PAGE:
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* After suffering through the infinite basic details of last season's spring practice, coaches and players alike are happy to be focused on just one thing this spring – the sport of football. With the players now knowing what is expected of them, the first five practices have moved quickly, allowing the coaching staff to work more on an individual basis with the members of their position groups.
"The whole thing is teaching right now," Davis said. "This is the best opportunity as a coach that you have to lay a great foundation, to really truly teach great fundamentals, great techniques. Whether it's a pass rusher that's trying to perfect a particular move [or] whether its corners that are trying to press and jam and re-route, or receivers running certain routes that we'd like for them to try to accomplish and master. It's a big teaching time."
* The NCAA governing body mandates that the first two spring practices take place in shorts. But while the offense can work on rhythm, timing and routes just as well with pads on as without, the same cannot be said about defense, where physicality rules the day.
"Defense is about attitude, tenacity, getting off the blocks, running to the football, running and tackling and you just can't get enough of that," Davis said.
* With 2007 starting quarterback T.J. Yates sidelined this spring as he recovers from offseason shoulder surgery, red-shirt junior Cam Sexton has taken advantage of more reps in the offensive backfield.
"All of the years of maturity of being a college quarterback and being in college have kind of come into full fruition right now for him," Davis said. "He understands the offense so much better than he did a year ago. I think that he is focusing on being efficient with the football… I think Cam is having a very good spring practice thus far."
And if there was a silver lining in Yates' injury, its that heralded red-shirt freshman Mike Paulus has also been given more opportunities to continue learning and developing in the Tar Heel offense.
"Every day, you can see him getting better," Davis said. "I think having been here [last season] and having the benefit of learning in the fall has put him further ahead than T.J. and Cam were at this same stage a year ago."
* The spring game is scheduled for 1 p.m. on Saturday, April 5th, and while there simply aren't enough bodies to hold a full game, Davis is intent on letting his players put their abilities on display for the Tar Heel faithful.
"I hope that we're healthy enough to have somewhere in the neighborhood of 60-75 full-speed live scrimmage plays," Davis said. "You don't have enough depth – I don't know that many colleges do anymore – to have a full-blown actual game, where there's special teams and you can go out there and scrimmage 100 plays like you could 10 or 12 years ago.
"But we'd love to be able to have 60-70 plays that's a full-speed live scrimmage and cut the players loose. Take a lot of the mental burden off them and just let them go and play and see who can make plays in their own innate ability."
* Mark this down as something that you don't see everyday – the coaching staff actually utilized last week's Spring Break for its intended purpose. After three-and-a-half months of solid recruiting since the season-ending Duke victory, Davis and his assistants partook in leisure activities with their families.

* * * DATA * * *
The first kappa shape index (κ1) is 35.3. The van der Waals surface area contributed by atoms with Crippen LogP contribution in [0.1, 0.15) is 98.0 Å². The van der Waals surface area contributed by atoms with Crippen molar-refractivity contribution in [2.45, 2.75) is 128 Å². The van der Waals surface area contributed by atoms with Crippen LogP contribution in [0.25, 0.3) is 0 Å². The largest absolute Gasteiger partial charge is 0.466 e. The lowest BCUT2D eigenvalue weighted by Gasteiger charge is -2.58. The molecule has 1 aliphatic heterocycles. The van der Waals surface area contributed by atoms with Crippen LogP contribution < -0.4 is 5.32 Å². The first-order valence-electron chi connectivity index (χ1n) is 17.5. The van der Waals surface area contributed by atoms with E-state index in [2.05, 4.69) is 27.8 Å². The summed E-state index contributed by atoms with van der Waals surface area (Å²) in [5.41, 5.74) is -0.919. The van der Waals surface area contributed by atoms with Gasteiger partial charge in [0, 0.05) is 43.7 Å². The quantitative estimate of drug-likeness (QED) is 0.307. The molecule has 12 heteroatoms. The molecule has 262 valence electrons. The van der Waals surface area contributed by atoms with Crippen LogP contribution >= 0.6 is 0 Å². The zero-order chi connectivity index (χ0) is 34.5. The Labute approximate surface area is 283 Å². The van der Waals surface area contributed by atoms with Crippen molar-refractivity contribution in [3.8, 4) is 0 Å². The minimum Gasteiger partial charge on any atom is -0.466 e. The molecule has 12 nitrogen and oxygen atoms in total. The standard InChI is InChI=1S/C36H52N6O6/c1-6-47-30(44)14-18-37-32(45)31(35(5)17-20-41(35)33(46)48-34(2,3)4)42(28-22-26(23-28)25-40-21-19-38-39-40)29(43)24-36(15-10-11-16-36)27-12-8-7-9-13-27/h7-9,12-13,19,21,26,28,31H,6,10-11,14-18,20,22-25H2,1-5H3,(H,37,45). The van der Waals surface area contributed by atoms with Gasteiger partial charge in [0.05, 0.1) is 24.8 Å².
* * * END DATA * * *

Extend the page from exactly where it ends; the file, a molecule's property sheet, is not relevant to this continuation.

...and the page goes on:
"I really felt like it was important for our coaches to spend some time with their children and their wives," Davis said.
* For the second practice in a row, former Dallas Cowboy Leon Lett roamed the sidelines at Navy Field. The three-time Super Bowl champion was all smiles as he watched his former coaches – Davis and defensive line coach John Blake – run the Tar Heels' two-hour practice on Wednesday.
"I had the good pleasure of obviously coaching Leon for six years," Davis said. "He came in as a rookie and was a significant part of all of those Super Bowl teams. He's really just a great human being. He's got a kind heart, and he loves football – he got excited about watching practice. It's awesome to see him.
"It's probably the most rewarding part of being a coach is developing relationships, and certainly I look forward to 5-10-15 years down the line, having the same relationships with the kids that have played here at Carolina. I look forward to seeing Kentwan Balmer come back and Hilee Taylor and Durell Mapp and those guys after having good, successful NFL careers and some of the kids now."
* When you think of North Carolina football, what comes to mind? At this point, everybody probably has a different opinion – some burdened by the hardships of the past decade, while others soak in the optimism surrounding the Kenan Football Center right now. But Davis made it clear on Wednesday that he wants UNC to universally become known as championship program.
"You really, truly want people to start drawing the equation that this is a team that is building toward a national championship," Davis said. "We want to have a chance to win the ACC every single year. We're trying obviously to build on last year's momentum.
"I think there was an awful lot accomplished in Year One. Not necessarily on the scoreboard, but there were a lot of the fundamental pieces that it takes to be a champion that were put in place. The fans played a big part in it. Great sellout crowds, the players playing with passion for the entire 60 minutes and those are the things that I think are trademarks of championship programs."